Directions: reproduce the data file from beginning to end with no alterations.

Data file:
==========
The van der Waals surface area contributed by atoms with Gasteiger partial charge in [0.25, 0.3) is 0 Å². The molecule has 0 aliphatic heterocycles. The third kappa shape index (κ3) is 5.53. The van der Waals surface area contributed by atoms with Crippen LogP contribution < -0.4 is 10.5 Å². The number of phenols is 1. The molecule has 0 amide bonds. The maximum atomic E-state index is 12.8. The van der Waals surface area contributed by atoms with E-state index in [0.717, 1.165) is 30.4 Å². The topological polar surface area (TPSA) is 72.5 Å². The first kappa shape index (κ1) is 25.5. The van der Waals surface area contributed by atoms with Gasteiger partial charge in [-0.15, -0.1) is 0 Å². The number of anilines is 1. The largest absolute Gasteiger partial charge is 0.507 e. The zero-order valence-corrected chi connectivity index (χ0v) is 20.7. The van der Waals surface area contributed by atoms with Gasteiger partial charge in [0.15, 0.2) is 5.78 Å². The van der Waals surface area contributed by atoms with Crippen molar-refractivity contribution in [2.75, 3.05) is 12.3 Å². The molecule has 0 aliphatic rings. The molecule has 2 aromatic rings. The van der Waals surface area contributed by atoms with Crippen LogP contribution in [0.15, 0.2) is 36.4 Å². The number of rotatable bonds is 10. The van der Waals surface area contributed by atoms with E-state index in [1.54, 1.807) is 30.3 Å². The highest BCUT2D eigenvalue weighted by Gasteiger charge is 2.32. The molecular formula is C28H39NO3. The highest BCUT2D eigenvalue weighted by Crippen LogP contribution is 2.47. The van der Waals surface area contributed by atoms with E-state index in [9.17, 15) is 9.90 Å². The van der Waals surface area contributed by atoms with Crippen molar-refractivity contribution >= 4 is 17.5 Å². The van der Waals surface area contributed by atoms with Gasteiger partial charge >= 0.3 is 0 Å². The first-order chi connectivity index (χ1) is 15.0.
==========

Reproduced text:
The van der Waals surface area contributed by atoms with Gasteiger partial charge in [0.25, 0.3) is 0 Å². The molecule has 0 aliphatic heterocycles. The third kappa shape index (κ3) is 5.53. The van der Waals surface area contributed by atoms with Crippen LogP contribution < -0.4 is 10.5 Å². The number of phenols is 1. The molecule has 0 amide bonds. The maximum atomic E-state index is 12.8. The van der Waals surface area contributed by atoms with E-state index in [0.717, 1.165) is 30.4 Å². The topological polar surface area (TPSA) is 72.5 Å². The first kappa shape index (κ1) is 25.5. The van der Waals surface area contributed by atoms with Gasteiger partial charge in [-0.15, -0.1) is 0 Å². The number of anilines is 1. The largest absolute Gasteiger partial charge is 0.507 e. The zero-order valence-corrected chi connectivity index (χ0v) is 20.7. The van der Waals surface area contributed by atoms with Gasteiger partial charge in [0.15, 0.2) is 5.78 Å². The van der Waals surface area contributed by atoms with Crippen molar-refractivity contribution in [2.75, 3.05) is 12.3 Å². The molecule has 0 aliphatic rings. The molecule has 2 aromatic rings. The van der Waals surface area contributed by atoms with Crippen LogP contribution in [0.15, 0.2) is 36.4 Å². The number of rotatable bonds is 10. The van der Waals surface area contributed by atoms with E-state index in [1.54, 1.807) is 30.3 Å². The highest BCUT2D eigenvalue weighted by Gasteiger charge is 2.32. The molecular formula is C28H39NO3. The highest BCUT2D eigenvalue weighted by Crippen LogP contribution is 2.47. The van der Waals surface area contributed by atoms with E-state index in [9.17, 15) is 9.90 Å². The van der Waals surface area contributed by atoms with Crippen molar-refractivity contribution >= 4 is 17.5 Å². The van der Waals surface area contributed by atoms with Gasteiger partial charge >= 0.3 is 0 Å². The first-order chi connectivity index (χ1) is 15.0.